Glenbrook High School District 225 officials passed a tentative budget for the 2014-2015 school year, predicting an estimated surplus of $700,000.
Expenses are projected to jump by $5.3 million, or 5 percent, to $109.8 million in the upcoming year from $104.5 million in 2013-2014. Revenues are expected to increase by $1 million, or 1 percent, to $110.6 million in the new budget from $109.5 million in the previous year.
Increasing enrollment in the district is driving up spending while the Consumer Price Index, an indicator of inflation that is expected to be 1.7 percent, is the primary reason for the increase in revenues, said Hillarie Siena, assistant superintendent of business for District 225.
Salaries and employee benefits are expected to go up by about $3.7 million, or 4.5 percent, next year, officials said. Of that increase, about $1 million would be spent on new staff as the district expects Glenbrook South High School's student body to grow by about 200 students in the upcoming year.
Siena said the $700,000 surplus is mainly a place holder for now because the district is still in the process of hiring additional staff for the 2014-2015 year.
"I felt it prudent to include the contingencies in this tentative budget and show it as a budgeted surplus," Siena said at a board meeting on July 28. "When everyone is hired and everyone is in place and we see what the true need is, I'm confident that budgeted surplus will come down."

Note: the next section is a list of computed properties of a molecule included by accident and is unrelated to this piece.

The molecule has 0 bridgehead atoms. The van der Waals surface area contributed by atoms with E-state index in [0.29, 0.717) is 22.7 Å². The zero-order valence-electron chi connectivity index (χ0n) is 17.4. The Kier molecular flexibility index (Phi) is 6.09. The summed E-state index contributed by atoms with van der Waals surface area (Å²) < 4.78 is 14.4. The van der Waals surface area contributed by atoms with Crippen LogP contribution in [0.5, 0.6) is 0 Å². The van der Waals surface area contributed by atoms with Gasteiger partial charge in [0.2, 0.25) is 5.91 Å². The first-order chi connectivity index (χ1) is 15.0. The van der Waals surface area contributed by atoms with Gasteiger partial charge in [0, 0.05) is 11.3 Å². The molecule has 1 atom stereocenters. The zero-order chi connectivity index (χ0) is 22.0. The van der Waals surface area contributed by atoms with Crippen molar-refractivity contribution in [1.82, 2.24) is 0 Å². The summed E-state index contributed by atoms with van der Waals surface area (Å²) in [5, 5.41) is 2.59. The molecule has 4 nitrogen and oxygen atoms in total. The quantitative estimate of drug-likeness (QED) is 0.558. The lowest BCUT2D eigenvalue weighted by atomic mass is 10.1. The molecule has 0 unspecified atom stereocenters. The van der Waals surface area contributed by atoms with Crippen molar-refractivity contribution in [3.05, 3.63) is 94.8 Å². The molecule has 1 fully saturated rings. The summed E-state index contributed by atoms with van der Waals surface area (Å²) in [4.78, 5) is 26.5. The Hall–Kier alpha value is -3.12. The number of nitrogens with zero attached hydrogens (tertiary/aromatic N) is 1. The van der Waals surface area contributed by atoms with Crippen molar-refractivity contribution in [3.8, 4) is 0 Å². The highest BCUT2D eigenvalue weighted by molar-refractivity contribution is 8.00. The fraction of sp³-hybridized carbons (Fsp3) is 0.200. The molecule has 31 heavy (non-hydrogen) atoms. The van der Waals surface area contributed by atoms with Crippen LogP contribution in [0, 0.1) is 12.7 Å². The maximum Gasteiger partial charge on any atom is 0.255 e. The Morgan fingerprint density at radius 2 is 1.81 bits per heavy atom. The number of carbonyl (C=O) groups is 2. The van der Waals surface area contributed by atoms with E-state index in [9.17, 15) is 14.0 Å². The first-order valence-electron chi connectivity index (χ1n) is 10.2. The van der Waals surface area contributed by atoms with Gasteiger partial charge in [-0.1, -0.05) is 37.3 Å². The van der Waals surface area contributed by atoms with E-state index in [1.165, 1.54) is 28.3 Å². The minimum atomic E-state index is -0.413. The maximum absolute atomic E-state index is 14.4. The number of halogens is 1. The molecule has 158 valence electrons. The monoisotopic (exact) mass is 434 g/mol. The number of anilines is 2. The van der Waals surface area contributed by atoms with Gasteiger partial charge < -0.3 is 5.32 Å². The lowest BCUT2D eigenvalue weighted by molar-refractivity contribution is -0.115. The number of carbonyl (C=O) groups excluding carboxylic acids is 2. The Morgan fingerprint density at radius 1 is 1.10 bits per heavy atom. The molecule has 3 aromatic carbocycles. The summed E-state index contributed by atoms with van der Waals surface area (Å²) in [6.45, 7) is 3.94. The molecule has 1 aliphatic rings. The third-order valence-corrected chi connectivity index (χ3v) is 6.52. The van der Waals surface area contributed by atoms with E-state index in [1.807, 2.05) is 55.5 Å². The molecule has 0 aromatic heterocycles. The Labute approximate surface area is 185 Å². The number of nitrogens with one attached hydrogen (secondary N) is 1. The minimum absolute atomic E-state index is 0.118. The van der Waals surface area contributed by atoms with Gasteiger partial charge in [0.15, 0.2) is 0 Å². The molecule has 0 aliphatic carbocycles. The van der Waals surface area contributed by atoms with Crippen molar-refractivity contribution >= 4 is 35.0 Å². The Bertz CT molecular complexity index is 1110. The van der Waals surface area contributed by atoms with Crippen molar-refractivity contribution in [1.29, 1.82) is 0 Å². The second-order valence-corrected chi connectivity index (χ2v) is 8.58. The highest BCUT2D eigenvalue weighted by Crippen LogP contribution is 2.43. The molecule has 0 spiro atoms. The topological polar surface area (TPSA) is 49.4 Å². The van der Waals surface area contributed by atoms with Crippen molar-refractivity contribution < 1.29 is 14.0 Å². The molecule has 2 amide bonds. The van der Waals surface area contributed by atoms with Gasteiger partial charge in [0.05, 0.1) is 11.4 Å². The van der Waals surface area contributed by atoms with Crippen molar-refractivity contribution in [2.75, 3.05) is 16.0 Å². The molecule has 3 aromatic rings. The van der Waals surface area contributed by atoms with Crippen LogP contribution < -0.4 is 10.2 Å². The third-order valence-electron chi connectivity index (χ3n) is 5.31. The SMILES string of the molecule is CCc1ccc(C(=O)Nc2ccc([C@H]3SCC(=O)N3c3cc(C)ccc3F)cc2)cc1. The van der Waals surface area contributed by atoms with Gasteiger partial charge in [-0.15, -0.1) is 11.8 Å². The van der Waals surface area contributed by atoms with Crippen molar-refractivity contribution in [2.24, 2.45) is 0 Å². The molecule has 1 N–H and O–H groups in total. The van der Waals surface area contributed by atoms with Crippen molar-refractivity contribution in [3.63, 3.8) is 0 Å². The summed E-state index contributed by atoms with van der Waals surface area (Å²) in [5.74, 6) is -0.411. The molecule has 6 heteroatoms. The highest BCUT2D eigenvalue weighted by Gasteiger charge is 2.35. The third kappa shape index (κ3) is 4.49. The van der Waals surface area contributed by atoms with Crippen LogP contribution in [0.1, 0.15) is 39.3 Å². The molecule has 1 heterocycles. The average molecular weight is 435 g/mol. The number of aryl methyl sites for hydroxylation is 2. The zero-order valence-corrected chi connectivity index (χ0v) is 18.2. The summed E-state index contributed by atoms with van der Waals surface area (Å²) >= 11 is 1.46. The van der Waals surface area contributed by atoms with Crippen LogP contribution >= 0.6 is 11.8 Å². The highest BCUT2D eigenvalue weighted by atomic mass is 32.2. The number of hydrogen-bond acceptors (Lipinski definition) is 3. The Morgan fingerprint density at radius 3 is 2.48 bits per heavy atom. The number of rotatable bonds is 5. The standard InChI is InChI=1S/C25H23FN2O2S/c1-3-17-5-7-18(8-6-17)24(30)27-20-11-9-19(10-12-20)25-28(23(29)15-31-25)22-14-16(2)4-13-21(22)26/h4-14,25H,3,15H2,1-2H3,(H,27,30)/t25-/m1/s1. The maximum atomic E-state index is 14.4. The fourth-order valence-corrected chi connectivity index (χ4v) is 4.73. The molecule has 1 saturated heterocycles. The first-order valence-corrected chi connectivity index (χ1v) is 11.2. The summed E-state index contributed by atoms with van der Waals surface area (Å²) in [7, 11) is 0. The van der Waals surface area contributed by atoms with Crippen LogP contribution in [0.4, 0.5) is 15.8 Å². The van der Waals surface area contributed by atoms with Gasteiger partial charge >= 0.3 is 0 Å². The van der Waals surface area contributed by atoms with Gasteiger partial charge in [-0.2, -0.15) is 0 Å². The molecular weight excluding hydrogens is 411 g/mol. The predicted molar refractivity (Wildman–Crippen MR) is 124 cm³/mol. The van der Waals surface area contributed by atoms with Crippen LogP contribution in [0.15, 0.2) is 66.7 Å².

The district's fund balance, or the reserve, is expected to be at about 67 percent of the operating budget next year and is expected to decline to about 39 percent by 2019. The district's goal is to keep its reserve at 33 percent.
Previously district officials predicted the fund balance to decline more steeply, diminishing to 18 percent by 2018.
"It's a good look at what things would look like over time if everything stays the same as it is right now," Siena said about the new projections, adding that the new numbers account for the expected increased enrollment.
Siena said that going forward officials would continue to discuss what's an appropriate level of reserves to have. She added that all capital improvement projects would be "pay as you go" from now on because funds provided from bonds released by the 2006 referendum-approved tax hike ran out last year.
"Maintaining strong fund balances is a key financial strategy for our district as we face uncertainties such as increasing student enrollment and potential decreases in state and federal funding," said Board President Skip Shein in a press release. "By doing so, we greatly enhance our ability to remain fiscally stable as an organization."
The budget is going to be discussed again at a public hearing on Sept. 8.
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